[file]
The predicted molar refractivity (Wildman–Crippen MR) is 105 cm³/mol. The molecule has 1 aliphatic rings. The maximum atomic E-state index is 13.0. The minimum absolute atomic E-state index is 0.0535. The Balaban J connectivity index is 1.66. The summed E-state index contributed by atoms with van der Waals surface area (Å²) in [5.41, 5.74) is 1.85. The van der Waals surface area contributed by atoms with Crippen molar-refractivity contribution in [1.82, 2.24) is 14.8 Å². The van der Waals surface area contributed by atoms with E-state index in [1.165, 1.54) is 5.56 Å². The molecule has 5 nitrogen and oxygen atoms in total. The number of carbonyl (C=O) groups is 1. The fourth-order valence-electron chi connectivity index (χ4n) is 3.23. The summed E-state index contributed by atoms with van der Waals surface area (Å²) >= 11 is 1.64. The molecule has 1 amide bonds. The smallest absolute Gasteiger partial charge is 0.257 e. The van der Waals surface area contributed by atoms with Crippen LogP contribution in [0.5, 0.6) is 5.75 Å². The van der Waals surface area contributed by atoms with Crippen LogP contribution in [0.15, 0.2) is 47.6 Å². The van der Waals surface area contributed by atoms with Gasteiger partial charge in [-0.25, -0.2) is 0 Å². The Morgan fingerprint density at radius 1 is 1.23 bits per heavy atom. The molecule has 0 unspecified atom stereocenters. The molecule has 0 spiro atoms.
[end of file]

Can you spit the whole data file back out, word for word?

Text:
The predicted molar refractivity (Wildman–Crippen MR) is 105 cm³/mol. The molecule has 1 aliphatic rings. The maximum atomic E-state index is 13.0. The minimum absolute atomic E-state index is 0.0535. The Balaban J connectivity index is 1.66. The summed E-state index contributed by atoms with van der Waals surface area (Å²) in [5.41, 5.74) is 1.85. The van der Waals surface area contributed by atoms with Crippen molar-refractivity contribution in [1.82, 2.24) is 14.8 Å². The van der Waals surface area contributed by atoms with E-state index in [1.165, 1.54) is 5.56 Å². The molecule has 5 nitrogen and oxygen atoms in total. The number of carbonyl (C=O) groups is 1. The fourth-order valence-electron chi connectivity index (χ4n) is 3.23. The summed E-state index contributed by atoms with van der Waals surface area (Å²) >= 11 is 1.64. The molecule has 1 amide bonds. The smallest absolute Gasteiger partial charge is 0.257 e. The van der Waals surface area contributed by atoms with Crippen LogP contribution in [0.5, 0.6) is 5.75 Å². The van der Waals surface area contributed by atoms with Crippen LogP contribution in [0.15, 0.2) is 47.6 Å². The van der Waals surface area contributed by atoms with Gasteiger partial charge in [-0.25, -0.2) is 0 Å². The Morgan fingerprint density at radius 1 is 1.23 bits per heavy atom. The molecule has 0 unspecified atom stereocenters. The molecule has 0 spiro atoms.